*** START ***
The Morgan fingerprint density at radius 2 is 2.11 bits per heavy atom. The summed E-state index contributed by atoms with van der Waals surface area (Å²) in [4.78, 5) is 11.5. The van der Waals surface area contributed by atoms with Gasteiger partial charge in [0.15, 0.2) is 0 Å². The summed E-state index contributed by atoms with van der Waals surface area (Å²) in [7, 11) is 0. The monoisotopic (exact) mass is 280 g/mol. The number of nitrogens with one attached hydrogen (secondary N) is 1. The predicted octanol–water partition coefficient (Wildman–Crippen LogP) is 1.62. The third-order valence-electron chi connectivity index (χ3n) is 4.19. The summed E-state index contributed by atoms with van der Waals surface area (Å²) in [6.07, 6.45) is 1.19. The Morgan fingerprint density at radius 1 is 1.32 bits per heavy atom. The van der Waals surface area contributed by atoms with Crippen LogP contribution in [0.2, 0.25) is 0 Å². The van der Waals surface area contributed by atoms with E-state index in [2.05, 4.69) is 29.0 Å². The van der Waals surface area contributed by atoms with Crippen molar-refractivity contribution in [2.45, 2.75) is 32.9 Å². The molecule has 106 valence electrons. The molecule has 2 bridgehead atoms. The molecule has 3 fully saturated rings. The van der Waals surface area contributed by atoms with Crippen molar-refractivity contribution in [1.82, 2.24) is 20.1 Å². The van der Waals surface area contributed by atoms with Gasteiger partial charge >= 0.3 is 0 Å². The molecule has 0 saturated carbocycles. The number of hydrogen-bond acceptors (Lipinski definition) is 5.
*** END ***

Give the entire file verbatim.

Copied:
The Morgan fingerprint density at radius 2 is 2.11 bits per heavy atom. The summed E-state index contributed by atoms with van der Waals surface area (Å²) in [4.78, 5) is 11.5. The van der Waals surface area contributed by atoms with Gasteiger partial charge in [0.15, 0.2) is 0 Å². The summed E-state index contributed by atoms with van der Waals surface area (Å²) in [7, 11) is 0. The monoisotopic (exact) mass is 280 g/mol. The number of nitrogens with one attached hydrogen (secondary N) is 1. The predicted octanol–water partition coefficient (Wildman–Crippen LogP) is 1.62. The third-order valence-electron chi connectivity index (χ3n) is 4.19. The summed E-state index contributed by atoms with van der Waals surface area (Å²) in [6.07, 6.45) is 1.19. The Morgan fingerprint density at radius 1 is 1.32 bits per heavy atom. The van der Waals surface area contributed by atoms with Crippen LogP contribution in [0.2, 0.25) is 0 Å². The van der Waals surface area contributed by atoms with E-state index in [2.05, 4.69) is 29.0 Å². The van der Waals surface area contributed by atoms with Crippen molar-refractivity contribution in [2.45, 2.75) is 32.9 Å². The molecule has 106 valence electrons. The molecule has 2 bridgehead atoms. The molecule has 3 fully saturated rings. The van der Waals surface area contributed by atoms with Crippen molar-refractivity contribution in [1.82, 2.24) is 20.1 Å². The van der Waals surface area contributed by atoms with Gasteiger partial charge >= 0.3 is 0 Å². The molecule has 0 saturated carbocycles. The number of hydrogen-bond acceptors (Lipinski definition) is 5.